Moments In Time

We’ve been thinking a lot lately about moments… Someone already said it: “we do not remember days, we remember moments.” We long for them, we smile at them, we miss them, we swear about them, we share them, we have them all to ourselves. We live for them and, in the end, they’re all we’re left with. As days drift into each other and nights can be difficult to differentiate in rear view, it’s ever important to challenge ourselves and make moments to remember.

It would be impossible to recap everything that went down over the past 4 months during our Education Reform Program in rural Nicaragua but we thought we’d share with you some point form moments instead of a drawn-out essay. Some good, some bad, all memorable.

Meeting with every school before construction so the parents, teachers and community members could agree on the most pressing needs for their school.

Dropping off pictures to friends from last year. Señor Zapata is one of the most inspirational humans we’ve met… you want to know about fortitude, just look into this man’s eyes.

The moment when we were driving down a riverbed and noticed 3 recognizable faces from a neighbouring village. The three 40-something-year-old men were giggling uncontrollably in a swarm of bees, hands covered in sticky honey from the tree they’d just scooped a hive out of. They had honey dripping from their cheeks and fingers. We got out of the truck and all we could do was join in the laughter. So much joy in such a small and unexpected moment. “Common girls! They won’t sting…”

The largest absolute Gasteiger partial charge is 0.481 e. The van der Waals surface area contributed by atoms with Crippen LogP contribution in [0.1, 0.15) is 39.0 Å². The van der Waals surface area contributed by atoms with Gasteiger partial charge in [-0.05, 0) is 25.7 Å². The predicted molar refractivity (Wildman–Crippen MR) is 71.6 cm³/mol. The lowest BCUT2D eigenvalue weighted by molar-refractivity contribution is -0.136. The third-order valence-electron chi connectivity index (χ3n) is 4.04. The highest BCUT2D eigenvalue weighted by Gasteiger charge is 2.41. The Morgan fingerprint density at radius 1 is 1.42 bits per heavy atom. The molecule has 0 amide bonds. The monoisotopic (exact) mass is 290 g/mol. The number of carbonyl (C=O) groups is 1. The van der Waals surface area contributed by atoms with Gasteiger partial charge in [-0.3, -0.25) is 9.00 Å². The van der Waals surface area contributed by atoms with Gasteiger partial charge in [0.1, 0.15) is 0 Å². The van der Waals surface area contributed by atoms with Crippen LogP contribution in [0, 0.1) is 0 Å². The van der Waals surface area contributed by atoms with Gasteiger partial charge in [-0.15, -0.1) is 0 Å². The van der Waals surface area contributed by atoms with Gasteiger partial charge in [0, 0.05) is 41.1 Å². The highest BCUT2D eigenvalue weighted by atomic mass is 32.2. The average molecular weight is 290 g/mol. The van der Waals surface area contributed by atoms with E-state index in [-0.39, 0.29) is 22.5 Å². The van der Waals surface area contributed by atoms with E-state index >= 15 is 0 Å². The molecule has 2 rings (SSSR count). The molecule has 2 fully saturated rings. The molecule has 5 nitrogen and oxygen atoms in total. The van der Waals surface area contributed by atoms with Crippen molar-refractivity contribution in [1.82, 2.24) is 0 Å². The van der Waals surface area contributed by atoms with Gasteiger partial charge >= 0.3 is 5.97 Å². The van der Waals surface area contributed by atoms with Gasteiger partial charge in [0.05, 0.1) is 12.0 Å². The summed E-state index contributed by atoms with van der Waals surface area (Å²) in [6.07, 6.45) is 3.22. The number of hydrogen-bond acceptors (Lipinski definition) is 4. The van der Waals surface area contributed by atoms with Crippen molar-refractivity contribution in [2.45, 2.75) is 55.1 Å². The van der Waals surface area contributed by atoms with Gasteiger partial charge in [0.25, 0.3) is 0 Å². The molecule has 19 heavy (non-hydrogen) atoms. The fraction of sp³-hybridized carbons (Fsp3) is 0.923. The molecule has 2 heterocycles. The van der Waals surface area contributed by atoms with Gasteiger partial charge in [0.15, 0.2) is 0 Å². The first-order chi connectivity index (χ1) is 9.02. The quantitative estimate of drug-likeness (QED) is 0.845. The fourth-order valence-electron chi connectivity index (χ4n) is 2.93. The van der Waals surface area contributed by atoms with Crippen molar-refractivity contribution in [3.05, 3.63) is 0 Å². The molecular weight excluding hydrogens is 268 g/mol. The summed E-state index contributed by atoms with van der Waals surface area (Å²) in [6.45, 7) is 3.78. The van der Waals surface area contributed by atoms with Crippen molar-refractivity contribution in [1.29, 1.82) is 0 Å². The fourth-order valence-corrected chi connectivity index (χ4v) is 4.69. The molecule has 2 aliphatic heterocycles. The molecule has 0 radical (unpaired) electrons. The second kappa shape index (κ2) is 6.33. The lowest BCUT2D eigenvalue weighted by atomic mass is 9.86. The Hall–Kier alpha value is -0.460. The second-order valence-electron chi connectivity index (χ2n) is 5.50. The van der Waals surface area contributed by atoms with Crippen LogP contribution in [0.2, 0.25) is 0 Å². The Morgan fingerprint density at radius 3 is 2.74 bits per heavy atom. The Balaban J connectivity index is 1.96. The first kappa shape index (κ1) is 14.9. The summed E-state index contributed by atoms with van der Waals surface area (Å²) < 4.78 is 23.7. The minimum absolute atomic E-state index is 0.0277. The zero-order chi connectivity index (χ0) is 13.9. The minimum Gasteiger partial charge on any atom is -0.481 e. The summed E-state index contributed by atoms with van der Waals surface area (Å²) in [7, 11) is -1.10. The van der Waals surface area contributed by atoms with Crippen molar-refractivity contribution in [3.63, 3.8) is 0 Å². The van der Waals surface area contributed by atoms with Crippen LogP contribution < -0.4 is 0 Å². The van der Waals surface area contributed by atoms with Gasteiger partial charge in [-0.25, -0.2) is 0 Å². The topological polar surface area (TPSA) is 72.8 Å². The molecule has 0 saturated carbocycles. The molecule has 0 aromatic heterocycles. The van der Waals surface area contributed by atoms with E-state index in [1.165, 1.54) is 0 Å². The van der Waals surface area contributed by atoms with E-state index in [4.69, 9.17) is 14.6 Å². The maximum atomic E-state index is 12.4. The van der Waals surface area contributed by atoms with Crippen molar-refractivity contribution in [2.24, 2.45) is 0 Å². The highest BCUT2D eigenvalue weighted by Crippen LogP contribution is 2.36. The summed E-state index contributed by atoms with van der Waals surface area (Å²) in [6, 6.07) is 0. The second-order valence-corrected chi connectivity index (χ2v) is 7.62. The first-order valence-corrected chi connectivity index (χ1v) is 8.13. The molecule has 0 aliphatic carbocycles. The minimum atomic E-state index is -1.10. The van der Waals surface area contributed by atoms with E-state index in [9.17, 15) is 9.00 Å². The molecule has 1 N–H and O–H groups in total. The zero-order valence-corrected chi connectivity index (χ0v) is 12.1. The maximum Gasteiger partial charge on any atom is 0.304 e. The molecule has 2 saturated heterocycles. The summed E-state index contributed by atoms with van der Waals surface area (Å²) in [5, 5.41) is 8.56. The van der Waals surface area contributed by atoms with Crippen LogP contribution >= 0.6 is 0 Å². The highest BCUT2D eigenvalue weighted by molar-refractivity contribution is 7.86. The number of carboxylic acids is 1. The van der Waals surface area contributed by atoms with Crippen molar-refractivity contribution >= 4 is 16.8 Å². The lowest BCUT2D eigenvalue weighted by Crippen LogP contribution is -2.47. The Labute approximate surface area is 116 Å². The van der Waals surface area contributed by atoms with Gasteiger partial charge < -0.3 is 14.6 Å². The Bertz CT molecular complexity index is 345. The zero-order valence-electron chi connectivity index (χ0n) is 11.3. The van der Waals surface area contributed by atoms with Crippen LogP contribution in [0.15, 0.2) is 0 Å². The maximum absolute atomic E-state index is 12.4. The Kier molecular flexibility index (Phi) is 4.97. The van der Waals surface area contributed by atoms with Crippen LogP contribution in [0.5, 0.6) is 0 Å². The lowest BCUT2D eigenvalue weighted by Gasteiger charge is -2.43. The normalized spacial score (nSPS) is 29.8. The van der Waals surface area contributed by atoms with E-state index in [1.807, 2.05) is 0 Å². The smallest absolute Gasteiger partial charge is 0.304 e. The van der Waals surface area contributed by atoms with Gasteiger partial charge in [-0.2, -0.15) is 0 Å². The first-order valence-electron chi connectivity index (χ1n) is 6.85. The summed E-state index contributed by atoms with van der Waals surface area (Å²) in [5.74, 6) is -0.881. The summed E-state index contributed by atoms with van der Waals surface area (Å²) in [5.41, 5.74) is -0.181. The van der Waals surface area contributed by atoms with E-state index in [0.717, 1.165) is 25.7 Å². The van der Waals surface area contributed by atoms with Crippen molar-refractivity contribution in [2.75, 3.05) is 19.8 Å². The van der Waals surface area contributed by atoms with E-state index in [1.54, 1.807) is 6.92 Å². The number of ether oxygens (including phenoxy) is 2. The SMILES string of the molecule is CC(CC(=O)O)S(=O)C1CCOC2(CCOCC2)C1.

Realizing we had a LOT of work ahead of us when we filled our room at Maderas Village with school supplies, books,  paint, varnish and sports equipment for 700 school kids in 32 schools throughout 15 rural communities in Nicaragua… not to mention the big projects such as: building latrines, kitchens, fixing roofs, doors, installing locks, painting, finding solutions to water availability issues, rebuilding entire structures… etc.

Handing out storybooks for all the kids (most had never owned a book in their lives.) Seeing the anticipation and excitement… watching as one boy just held it, felt the spine, examined the cover, carefully leafed through the pages and whispered to himself “….it’s just SO beautiful.” He ran over to his friends and showed them the story he chose and when we were leaving, he held our faces and kissed our cheeks.

Skinnydipping. Running into the water with reckless abandon under a fleet of stars with bioluminescence lighting up below us. Out of breath and in awe. Girls gotta have fun.

The beach moving under our feet and feeling scared when the earthquake hit.

That time that Jorge, a quiet and methodical school teacher, pulled us aside and thanking us for “having our eyes open.”

When people were happy that we hadn’t forgotten about them.
When people hadn’t forgotten about us…

Being stalked in a market and followed on the journey home before being blocked in an intersection and having our tires slashed. Close calls make us a little more careful in our day-to-day activities…